Johnson and Johnson continues to confront claims that long-standing concerns regarding the presence of asbestos in its talc-based products were hidden or ignored by the company.
In a trial against the pharmaceutical giant currently being heard in Oakland, CA, the plaintiffs, Linda and Mark O’Hagan, allege that asbestos in J&J’s signature baby powder product caused Ms. O’Hagan’s mesothelioma, pointing to the October recall by J&J of 33,000 bottles of its baby powder after testing by the FDA revealed the presence of chrysotile asbestos.
As a result, on October 18, the FDA and J&J announced that the company would be recalling the shipment of powder; J&J later announced that after the voluntary recall two outside laboratories hired to conduct a number of tests on the same bottle of baby powder offered at trial had not found any asbestos.
One of the plaintiffs’ counsel, Moishe Maimon, pointed to J&J’s efforts to remove asbestos from its talc in the 1970s, an effort Mr. Maimon claimed proves the company was aware of the presence of asbestos in its products.
In an effort to counter the plaintiffs’ claims, Morton Dubin, counsel for the company pointed to the fact that the plaintiff could not have been exposed to the talc implicated in the FDA’s tests since she had ceased using the product many years before that particular lot was sold. Mr. Dubin also argued that the finding of asbestos by the FDA was a “false positive” and that Ms. Hagan’s mesothelioma may well be idiopathic and not caused by asbestos at all.
On the third day of trial in response to J&J’s argument, plaintiffs’ counsel called electron microscopy expert William Longo back to the stand to testify about internal J&J documents that referenced Windsor Minerals, the Vermont mine that would have supplied the talc used by Linda O’Hagan between 1993 and 2003. According to Dr. Longo the documents reflect the mine’s efforts to remove or reduce the amount of chrysotile asbestos in its talc using chemical solutions and other methods which he contends was a tacit acknowledgment of the presence of asbestos. He also stated that the same internal documents showed asbestos in the talc that came from mines in Val Chisone, Italy; this talc would have been used by the plaintiff from 1958-1983. Additional testimony regarding other testing done on J&J’s talc products also showed asbestos in a number of the samples.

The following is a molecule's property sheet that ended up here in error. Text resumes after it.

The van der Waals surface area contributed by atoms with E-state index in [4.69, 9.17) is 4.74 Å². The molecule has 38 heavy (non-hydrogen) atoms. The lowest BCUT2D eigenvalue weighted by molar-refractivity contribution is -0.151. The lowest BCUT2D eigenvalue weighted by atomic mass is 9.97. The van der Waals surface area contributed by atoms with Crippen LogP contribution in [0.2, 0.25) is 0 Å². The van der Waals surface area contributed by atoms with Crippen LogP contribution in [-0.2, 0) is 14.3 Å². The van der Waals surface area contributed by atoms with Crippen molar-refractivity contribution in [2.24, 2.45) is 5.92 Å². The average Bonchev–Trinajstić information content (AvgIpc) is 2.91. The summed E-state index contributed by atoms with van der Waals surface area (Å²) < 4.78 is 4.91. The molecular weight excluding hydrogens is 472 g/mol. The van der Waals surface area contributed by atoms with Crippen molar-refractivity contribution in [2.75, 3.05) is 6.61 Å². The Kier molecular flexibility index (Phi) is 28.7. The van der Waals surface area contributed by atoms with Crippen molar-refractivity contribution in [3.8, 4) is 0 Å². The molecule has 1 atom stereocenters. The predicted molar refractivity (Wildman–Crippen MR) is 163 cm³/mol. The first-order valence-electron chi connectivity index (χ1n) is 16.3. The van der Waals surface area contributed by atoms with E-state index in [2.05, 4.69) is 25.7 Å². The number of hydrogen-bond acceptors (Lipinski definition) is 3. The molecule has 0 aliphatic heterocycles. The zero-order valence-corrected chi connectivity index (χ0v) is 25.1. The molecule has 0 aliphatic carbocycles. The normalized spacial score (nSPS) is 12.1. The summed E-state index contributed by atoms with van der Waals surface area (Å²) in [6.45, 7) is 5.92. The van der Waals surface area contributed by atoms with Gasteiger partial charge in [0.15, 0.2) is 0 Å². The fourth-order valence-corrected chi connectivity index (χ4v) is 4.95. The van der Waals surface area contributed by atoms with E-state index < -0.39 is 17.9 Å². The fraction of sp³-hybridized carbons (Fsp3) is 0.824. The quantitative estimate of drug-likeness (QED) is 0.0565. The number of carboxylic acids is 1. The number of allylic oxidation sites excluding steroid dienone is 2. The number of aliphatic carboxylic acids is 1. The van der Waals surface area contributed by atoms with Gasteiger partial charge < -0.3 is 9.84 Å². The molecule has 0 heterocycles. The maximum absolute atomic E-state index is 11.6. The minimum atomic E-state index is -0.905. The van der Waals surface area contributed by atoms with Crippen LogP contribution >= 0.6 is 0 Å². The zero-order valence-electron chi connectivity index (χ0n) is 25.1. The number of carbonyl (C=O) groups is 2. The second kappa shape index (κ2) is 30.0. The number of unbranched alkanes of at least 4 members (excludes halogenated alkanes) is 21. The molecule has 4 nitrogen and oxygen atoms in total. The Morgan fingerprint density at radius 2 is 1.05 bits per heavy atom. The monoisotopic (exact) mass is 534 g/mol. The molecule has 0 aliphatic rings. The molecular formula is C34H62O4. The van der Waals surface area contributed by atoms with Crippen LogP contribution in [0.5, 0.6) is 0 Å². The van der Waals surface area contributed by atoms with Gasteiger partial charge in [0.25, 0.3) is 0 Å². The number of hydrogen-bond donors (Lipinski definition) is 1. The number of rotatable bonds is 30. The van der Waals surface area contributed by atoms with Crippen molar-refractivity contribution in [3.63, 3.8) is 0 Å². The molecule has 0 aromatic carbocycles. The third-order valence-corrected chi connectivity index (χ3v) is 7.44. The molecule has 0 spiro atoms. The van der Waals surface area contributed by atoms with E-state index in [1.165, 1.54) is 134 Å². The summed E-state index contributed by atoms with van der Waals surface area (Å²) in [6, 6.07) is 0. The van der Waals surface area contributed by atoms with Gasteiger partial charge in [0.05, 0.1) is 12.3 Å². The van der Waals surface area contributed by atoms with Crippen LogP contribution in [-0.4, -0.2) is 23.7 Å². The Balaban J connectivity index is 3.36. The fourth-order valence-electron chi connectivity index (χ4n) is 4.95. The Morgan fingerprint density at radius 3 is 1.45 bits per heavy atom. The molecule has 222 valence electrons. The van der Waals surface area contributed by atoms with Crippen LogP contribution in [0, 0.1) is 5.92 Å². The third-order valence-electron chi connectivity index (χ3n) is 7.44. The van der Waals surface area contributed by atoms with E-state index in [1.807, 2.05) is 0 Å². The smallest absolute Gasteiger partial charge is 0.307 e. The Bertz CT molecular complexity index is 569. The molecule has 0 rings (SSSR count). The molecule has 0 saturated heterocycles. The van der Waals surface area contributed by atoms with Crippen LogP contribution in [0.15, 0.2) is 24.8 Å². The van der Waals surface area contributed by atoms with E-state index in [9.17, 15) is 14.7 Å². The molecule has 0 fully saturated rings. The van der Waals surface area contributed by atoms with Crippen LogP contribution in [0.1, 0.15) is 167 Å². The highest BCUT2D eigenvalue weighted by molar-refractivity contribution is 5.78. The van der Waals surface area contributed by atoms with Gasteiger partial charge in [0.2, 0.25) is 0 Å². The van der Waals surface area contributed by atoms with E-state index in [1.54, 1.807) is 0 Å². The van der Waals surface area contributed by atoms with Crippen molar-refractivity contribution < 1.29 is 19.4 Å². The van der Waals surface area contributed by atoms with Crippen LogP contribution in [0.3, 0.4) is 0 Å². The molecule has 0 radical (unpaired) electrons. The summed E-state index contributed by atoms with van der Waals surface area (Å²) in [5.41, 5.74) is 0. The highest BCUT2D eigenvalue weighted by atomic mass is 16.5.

In a related story, the news organization Reuters claims that the FDA had been downplaying concerns about the presence of asbestos in talc since the 1970s, relying on the manufacturers to regulate themselves. Beginning as early as 1971, the FDA had begun looking into claims that talc was contaminated with asbestos after researchers at Mount Sinai in New York found asbestos in certain talcum powder products. J&J disputes that it has ever put pressure on the FDA to minimize health concerns even in the face of FDA records that show the agency had tested and found asbestos in J&J’s Shower to Shower product in 1973 but no public announcement was ever made by the FDA and no recall required. J&J continued to conduct its own safety tests and monitor itself even after research done in 1983 indicated talc deposits are frequently laced with asbestos, a claim about which the FDA took no action. These patterns of behavior continued through 2009 even as requests were made for warning labels on the product and links were made between talc and ovarian cancer. As a result of the increased pressure for warning labels, the FDA commissioned tests on talc which revealed no asbestos in any of the 34 samples.
There are about 16,000 lawsuits against J&J now by plaintiffs claiming that exposure to its talcum powder products were the cause of their mesothelioma or ovarian cancer. Trial results have been mixed.